katura
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October 08, 2002
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Rock Music Reviews
Tom Petty and the Heartbreakers
The Last DJ

Tom Petty and the Heartbreakers have long been one of America's most successful rock and roll bands, but Petty has maintained his integrity, witnessed in such incidents as his disputes with his record label over the rising prices of his records in 1981 (when the label planned to sell "Hard Promises" at $9.98, one dollar higher than previously, Petty withheld the release and threatened to name the album "$8.98".) He also refuses to sell his concert tickets for $150 like so many of the rock oldies do these days (that being said, he is the highest I've ever paid for a concert, at about $45 in 1999).

"This record is dedicated to everyone who loves music just a little bit more than money." say the liner notes of their latest offering, "The Last DJ". Since the release of the first single, the title track (which was banned on some radio stations), this album has been labelled a protest record and anti-music industry. Petty claims it's more an observation of American culture - of our violent society and our worship of the mighty dollar over all else.

Some have gone so far as to call this a concept album, but I disagree. While half of the dozen tracks do focus on criticizing things like today's music industry, greed and violence, the other half are the love songs and the stories about freedom and driving around without a care that have always been themes of Petty's songs. But this is a different band to the band that released their self-titled debut in 1976. Petty has always been a great storyteller, but now more mature and more experienced (and angrier), his lyrics mean a lot more.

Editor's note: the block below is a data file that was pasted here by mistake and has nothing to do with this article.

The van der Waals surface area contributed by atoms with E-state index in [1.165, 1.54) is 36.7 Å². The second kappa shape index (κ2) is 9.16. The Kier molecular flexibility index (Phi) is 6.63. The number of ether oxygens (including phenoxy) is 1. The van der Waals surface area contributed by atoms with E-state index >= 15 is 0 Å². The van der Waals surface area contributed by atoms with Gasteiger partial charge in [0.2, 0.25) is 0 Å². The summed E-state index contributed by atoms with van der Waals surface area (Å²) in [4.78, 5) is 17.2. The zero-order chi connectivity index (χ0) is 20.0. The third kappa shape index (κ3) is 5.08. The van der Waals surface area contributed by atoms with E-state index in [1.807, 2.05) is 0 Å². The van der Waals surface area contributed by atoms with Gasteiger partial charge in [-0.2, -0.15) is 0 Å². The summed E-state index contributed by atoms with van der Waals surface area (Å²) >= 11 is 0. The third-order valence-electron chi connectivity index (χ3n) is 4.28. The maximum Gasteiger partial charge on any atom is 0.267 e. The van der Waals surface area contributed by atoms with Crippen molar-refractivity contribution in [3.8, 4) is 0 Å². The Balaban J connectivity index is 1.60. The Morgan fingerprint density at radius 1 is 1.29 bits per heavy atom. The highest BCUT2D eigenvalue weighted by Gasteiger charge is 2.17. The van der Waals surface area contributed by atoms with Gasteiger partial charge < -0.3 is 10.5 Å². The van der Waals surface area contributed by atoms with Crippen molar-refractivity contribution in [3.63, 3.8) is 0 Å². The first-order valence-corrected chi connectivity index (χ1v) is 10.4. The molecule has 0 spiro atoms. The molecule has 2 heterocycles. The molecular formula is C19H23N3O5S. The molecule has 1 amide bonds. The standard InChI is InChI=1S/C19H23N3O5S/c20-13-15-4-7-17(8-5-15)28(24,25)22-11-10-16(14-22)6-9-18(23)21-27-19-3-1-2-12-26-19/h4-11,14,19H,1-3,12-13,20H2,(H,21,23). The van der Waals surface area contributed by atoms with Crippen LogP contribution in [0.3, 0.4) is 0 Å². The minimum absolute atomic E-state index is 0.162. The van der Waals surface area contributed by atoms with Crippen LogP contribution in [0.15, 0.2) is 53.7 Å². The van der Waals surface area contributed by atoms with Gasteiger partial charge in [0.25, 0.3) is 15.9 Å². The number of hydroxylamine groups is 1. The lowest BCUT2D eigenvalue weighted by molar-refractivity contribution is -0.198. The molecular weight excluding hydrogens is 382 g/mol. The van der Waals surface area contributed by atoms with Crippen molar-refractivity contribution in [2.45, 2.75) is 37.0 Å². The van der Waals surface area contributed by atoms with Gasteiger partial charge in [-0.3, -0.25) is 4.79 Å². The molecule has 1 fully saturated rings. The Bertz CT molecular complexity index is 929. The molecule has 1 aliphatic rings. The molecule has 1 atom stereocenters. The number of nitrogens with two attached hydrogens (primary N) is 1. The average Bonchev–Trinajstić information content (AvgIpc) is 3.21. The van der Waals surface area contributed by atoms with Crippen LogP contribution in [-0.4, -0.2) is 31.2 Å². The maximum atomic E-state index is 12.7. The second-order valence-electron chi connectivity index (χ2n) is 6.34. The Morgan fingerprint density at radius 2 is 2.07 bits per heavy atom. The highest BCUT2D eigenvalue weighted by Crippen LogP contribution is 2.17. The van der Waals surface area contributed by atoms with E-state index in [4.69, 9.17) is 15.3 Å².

Let's face it. Musically, the Heartbreakers are past their prime. They'll never create another "Breakdown" or "Refugee". There are still some great tunes on this album, including the title track (their best single since 1993's "Mary Jane's Last Dance", in my opinion), the harsh "Joe", the incredibly fun "The Man Who Loves Women" and the beautiful "Have Love Will Travel", which is probably most reminiscent of their older material.

I definitely respect the themes and thought behind this record, and I have a feeling it will grow on me as time goes by. Good for the fans, but if you want to hear them at their best, buy one of their earlier records.

how about a cheer
for all those bad girls
and all the boys
that play that rock and roll
they love it
like you love jesus
it does the same thing
to their souls




The Last DJ
Tom Petty and the Heartbreakers
2002 Warner Bros.
rating: 7/10
(Edit: Playing the CD on your PC will give you videos for "The Last DJ" and "Have Love Will Travel", being played live in the studio, and a photo gallery.)

Release date: October 8, 2002
Label: Warner Bros / Wea
Rating: 0.0 / 10

[RMR]